While bike shows blew up Sturgis this year, one seemingly around every corner, there’s something to be said about heritage and family tradition. Most of those shows are flash-in-the-pan, a footnote in the Sturgis ledger, here today and gone tomorrow. Not the Rat’s Hole.
What started out as a small sideshow in the parking lot of the Daytona Beach A&P 42 years ago has grown into one of the most reputable custom bike shows around. It started with the antics of Karl “Big Daddy Rat” Smith, a larger-than-life character who gave bikers an outlet to showcase their work. It continues with his son Ted who picked up the reins after Big Daddy Rat’s passing in 2002. The entire Smith family chips in, from wife Pam to their children, Cynthia and Jason. The coveted trophies are unique collectibles crafted by Ted who set his signature rat on top of Devil’s Tower for this year’s edition. And its corps of judges have served together for years.
Over 70 custom motorcycles competed in the 26th annual Sturgis Rat’s Hole Custom Chopper Show. This year’s show hosted the Black Hills Bagger Showdown and the inclusion of a few Biker Battleground Phoenix baggers ramped up the level of competition. Bikes in the show ranged from a tilting three-wheeled Street Glide to a groovy ‘70s Honda CB750 chopper with a coffin tank and king and queen saddle.
While there were many winners on the day, nobody triumphed more than Brian Jenkins and the crew of Hatred Customs out of Phoenix, Arizona. Jenkins captured 1st and 3rd in the Extreme Bagger division, while Shane’s three-wheeler took 1st in the Trike competition. But it was their green bike that caused the biggest uproar, winning over the judges who singled it out as “Best of Show.”
Jenkins creation is a showcase of seamless fabrication, from the flair of the front fairing to the swoop of the tank to the ridged lines below the bags. There’s great flow to the bodywork balanced between the monster front hoop and the louvered taillights of the art deco-styled back end. The look behind the bars is equally clean and classy, a four-speaker audio system tucked into the front fairing while a speedometer has been built, slightly offset, into the bars. It has just enough chrome to compliment the Lucky Luciano paint job, from the diamond-cut heads of the engine to the fork to the chrome calipers on the mondo front wheel. Jenkins takes pride in crafting his builds by hand and lets his work do the talking. The winning bike speaks volumes about an extremely talented craftsman.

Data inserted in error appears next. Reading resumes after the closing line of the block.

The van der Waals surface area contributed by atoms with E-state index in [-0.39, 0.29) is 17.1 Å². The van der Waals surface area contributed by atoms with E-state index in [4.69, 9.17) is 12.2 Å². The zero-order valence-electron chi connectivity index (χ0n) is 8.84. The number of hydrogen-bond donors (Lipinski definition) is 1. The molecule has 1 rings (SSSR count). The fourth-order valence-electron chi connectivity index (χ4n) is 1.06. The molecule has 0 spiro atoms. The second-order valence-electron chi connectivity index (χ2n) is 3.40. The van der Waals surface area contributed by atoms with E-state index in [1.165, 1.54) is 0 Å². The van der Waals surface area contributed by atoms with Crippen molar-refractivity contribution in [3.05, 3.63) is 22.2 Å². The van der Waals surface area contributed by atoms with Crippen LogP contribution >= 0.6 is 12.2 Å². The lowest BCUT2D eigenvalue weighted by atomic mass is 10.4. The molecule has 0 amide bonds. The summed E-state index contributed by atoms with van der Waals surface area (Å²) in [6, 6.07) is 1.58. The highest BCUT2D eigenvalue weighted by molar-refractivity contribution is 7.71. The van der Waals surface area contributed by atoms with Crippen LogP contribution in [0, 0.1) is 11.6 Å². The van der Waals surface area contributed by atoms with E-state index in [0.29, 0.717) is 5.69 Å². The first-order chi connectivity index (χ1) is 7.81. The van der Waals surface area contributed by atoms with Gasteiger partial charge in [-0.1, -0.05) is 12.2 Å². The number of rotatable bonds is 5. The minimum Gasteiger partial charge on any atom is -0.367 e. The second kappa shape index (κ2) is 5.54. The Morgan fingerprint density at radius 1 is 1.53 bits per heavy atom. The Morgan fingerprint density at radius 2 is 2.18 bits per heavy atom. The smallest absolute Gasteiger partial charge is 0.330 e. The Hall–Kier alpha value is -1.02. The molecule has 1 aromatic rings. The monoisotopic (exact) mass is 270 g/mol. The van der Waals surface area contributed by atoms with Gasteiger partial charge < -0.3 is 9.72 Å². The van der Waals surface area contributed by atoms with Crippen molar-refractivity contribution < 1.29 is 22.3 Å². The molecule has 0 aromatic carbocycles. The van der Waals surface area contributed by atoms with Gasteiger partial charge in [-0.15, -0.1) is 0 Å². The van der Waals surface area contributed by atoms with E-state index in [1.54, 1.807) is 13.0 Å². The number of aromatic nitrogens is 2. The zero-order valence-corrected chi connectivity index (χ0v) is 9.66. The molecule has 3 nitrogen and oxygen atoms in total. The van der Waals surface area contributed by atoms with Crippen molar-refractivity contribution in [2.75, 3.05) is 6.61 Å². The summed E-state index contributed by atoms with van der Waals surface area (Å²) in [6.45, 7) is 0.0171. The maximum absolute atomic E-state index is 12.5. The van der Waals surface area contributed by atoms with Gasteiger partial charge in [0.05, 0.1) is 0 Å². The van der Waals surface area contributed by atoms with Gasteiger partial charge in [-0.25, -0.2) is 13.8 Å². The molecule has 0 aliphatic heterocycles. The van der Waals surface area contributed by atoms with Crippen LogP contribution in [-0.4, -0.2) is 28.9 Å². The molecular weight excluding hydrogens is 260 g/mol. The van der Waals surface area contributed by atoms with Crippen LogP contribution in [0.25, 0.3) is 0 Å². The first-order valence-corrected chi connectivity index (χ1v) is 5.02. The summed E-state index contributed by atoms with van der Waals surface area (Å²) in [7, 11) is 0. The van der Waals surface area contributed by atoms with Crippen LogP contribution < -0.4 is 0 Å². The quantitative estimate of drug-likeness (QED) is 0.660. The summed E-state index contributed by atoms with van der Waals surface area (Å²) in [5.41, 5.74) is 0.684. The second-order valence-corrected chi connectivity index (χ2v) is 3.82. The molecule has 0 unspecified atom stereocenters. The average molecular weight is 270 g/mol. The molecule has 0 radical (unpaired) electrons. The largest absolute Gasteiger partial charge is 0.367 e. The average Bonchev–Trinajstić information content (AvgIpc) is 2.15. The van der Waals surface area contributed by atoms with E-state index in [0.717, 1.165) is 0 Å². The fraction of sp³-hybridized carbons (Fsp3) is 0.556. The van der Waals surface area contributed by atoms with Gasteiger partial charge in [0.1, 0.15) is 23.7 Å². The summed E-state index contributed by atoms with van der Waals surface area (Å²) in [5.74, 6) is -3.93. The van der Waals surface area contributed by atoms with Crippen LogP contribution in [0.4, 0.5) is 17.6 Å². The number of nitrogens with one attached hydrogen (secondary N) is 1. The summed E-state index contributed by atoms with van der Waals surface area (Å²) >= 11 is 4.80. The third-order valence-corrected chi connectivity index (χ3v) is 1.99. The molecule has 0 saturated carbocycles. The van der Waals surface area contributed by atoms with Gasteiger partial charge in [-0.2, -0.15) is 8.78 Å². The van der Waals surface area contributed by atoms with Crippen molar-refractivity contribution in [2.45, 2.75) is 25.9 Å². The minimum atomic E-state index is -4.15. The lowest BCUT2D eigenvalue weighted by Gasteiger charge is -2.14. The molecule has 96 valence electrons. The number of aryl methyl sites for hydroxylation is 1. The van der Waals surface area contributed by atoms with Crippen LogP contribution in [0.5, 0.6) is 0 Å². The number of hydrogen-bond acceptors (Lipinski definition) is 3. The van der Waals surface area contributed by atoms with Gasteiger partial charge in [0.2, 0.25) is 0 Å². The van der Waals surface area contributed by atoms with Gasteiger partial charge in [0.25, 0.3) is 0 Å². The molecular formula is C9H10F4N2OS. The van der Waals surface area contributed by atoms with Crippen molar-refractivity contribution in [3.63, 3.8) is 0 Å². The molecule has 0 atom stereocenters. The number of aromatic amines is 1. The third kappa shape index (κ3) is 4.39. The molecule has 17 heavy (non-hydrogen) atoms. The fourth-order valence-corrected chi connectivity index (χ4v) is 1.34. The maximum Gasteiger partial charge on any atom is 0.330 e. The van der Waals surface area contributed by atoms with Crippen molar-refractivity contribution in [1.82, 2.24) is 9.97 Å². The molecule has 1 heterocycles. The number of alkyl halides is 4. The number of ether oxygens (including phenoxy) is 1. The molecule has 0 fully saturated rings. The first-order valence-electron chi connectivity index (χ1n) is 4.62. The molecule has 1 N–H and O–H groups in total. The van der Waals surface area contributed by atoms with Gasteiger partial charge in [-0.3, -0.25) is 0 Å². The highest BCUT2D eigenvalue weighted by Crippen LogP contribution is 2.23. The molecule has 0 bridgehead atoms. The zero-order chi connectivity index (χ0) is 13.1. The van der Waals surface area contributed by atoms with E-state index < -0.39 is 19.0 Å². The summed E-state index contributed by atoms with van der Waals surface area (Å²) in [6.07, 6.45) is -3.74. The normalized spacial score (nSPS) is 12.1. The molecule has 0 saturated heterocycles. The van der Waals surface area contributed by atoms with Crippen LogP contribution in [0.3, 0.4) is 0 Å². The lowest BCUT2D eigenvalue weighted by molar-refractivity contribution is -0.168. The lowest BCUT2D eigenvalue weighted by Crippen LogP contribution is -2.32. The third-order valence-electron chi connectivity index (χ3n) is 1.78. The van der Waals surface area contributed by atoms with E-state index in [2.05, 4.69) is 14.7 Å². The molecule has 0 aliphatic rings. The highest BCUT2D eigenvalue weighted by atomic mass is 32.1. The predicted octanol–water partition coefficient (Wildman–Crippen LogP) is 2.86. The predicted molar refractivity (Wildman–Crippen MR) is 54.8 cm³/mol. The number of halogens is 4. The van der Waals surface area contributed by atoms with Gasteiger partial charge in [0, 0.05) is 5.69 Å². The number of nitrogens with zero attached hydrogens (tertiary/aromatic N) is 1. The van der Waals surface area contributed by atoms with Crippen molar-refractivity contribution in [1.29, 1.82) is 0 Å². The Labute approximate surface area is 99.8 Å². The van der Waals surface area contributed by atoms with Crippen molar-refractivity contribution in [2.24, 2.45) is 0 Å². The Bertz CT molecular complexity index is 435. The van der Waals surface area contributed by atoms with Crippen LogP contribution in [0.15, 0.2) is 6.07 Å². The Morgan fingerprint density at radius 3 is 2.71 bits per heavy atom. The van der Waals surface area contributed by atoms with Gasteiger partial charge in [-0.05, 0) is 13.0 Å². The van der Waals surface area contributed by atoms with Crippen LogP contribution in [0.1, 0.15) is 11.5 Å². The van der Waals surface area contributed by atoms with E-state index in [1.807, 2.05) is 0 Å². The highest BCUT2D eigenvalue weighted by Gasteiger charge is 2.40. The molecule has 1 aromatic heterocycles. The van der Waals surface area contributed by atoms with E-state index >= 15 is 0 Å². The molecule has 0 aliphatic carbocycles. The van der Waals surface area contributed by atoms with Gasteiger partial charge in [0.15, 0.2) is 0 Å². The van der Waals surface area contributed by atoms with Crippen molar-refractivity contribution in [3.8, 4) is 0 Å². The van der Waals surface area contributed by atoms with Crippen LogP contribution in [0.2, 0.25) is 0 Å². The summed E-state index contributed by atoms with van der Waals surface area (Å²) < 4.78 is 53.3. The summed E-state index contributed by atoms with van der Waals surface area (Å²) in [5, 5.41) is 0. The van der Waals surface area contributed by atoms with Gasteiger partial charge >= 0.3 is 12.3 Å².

In addition to the first place trophy, Jenkins’ bagger will be featured on the cover of the Rat’s Hole 2015 Calendar, the one for Sturgis’ 75th anniversary celebration. The bike will also get plenty of exposure from being printed on thousands of the Rat’s Hole draft beer mugs, a popular attraction at the Legendary Buffalo Chip Campground.
Another show-stopper at this year’s Sturgis Rat’s Hole was “The Oz,” a beautifully crafted machine by Rods and Rides. T.D. Ward’s bike features a ‘74 Panhead engine in a compact frame with drilled-out downtubes and fender stays. Its backbone splits the highly polished tank, while a leaf spring fork, rigid rear and jockey shifter lend to its vintage feel. Hand-tooled leather covers a small seat pan while tall, thin, equal-sized wheels balance the low-slung ride that won first place in the Over 1000 Radical class.
A vehicle that had more than its fair share of curious onlookers was a 2010 Street Glide with two tilting wheels up front. We’ve seen the arrangement before on machines like Piaggio’s MP3, but seeing a functional system on a full-sized bagger is another thing. It is the creation of Bob Mighell, the CEO of Tilting Motor Works, who claims the system can “steer, lean and handle like a regular motorcycle.” Mighell has spent the last 10 years dialing it in, and what started as a hobby grew into a passion. It is speed controlled, utilizing a circuit board with a hydrometer and is capable of leaning over 45 degrees. When riders come
to a stop, it is self-leveling and will lock-up rigid as it rights itself thanks to two hydraulic cylinders, meaning riders don’t have to put their feet down. It is a bolt-on conversion so installation primarily involves removing the front fork and wheel. Mighell heralds it for providing the “fun of a motorcycle around corners but stability of a trike at a stop” and holds two patents on the design.
There was plenty more good stuff to see at this year’s 2014 Sturgis Rat’s Hole Show including a 1990 Yamaha YSR50, a splendid miniature 50cc, two-stroke sportbike whose bodywork was almost mint. There was the retro-cool CB750 Chopper we mentioned to go along with a couple of unrestored Knuckles that struck our fancy, as did a 1976 Ironhead Sportster bobber with an open belt primary, leaf spring fork and clean, uncluttered lines.
You never know what you’re going to see at the Rat’s Hole. Can’t wait to witness what the 75th will bring.